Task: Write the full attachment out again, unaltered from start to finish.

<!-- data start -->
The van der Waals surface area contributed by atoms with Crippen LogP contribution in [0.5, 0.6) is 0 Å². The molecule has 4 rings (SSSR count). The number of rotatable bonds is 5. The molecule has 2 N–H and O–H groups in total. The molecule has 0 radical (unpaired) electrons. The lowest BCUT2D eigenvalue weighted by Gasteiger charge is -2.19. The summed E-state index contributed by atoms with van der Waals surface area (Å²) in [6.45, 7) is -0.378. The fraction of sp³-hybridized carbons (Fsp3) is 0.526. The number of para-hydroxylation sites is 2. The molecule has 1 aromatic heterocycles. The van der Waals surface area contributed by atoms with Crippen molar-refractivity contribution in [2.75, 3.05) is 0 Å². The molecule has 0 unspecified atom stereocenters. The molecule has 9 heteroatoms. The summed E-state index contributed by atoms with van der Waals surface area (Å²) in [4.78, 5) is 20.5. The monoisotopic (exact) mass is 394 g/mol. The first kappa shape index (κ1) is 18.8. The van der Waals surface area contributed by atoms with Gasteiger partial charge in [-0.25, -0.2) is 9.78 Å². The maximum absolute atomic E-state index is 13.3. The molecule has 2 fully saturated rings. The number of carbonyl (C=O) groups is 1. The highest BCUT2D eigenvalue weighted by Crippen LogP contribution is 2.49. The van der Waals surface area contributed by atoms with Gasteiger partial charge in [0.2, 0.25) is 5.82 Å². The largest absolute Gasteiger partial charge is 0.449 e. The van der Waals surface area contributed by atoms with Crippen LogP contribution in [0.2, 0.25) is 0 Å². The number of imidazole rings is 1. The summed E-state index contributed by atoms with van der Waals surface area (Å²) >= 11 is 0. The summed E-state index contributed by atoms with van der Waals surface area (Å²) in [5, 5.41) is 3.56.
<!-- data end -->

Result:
The van der Waals surface area contributed by atoms with Crippen LogP contribution in [0.5, 0.6) is 0 Å². The molecule has 4 rings (SSSR count). The number of rotatable bonds is 5. The molecule has 2 N–H and O–H groups in total. The molecule has 0 radical (unpaired) electrons. The lowest BCUT2D eigenvalue weighted by Gasteiger charge is -2.19. The summed E-state index contributed by atoms with van der Waals surface area (Å²) in [6.45, 7) is -0.378. The fraction of sp³-hybridized carbons (Fsp3) is 0.526. The number of para-hydroxylation sites is 2. The molecule has 1 aromatic heterocycles. The van der Waals surface area contributed by atoms with Crippen molar-refractivity contribution in [2.75, 3.05) is 0 Å². The molecule has 0 unspecified atom stereocenters. The molecule has 9 heteroatoms. The summed E-state index contributed by atoms with van der Waals surface area (Å²) in [4.78, 5) is 20.5. The monoisotopic (exact) mass is 394 g/mol. The first kappa shape index (κ1) is 18.8. The van der Waals surface area contributed by atoms with Gasteiger partial charge in [-0.25, -0.2) is 9.78 Å². The maximum absolute atomic E-state index is 13.3. The molecule has 2 fully saturated rings. The number of carbonyl (C=O) groups is 1. The highest BCUT2D eigenvalue weighted by Crippen LogP contribution is 2.49. The van der Waals surface area contributed by atoms with Gasteiger partial charge in [0.2, 0.25) is 5.82 Å². The largest absolute Gasteiger partial charge is 0.449 e. The van der Waals surface area contributed by atoms with Crippen LogP contribution in [0.2, 0.25) is 0 Å². The number of imidazole rings is 1. The summed E-state index contributed by atoms with van der Waals surface area (Å²) >= 11 is 0. The summed E-state index contributed by atoms with van der Waals surface area (Å²) in [5, 5.41) is 3.56.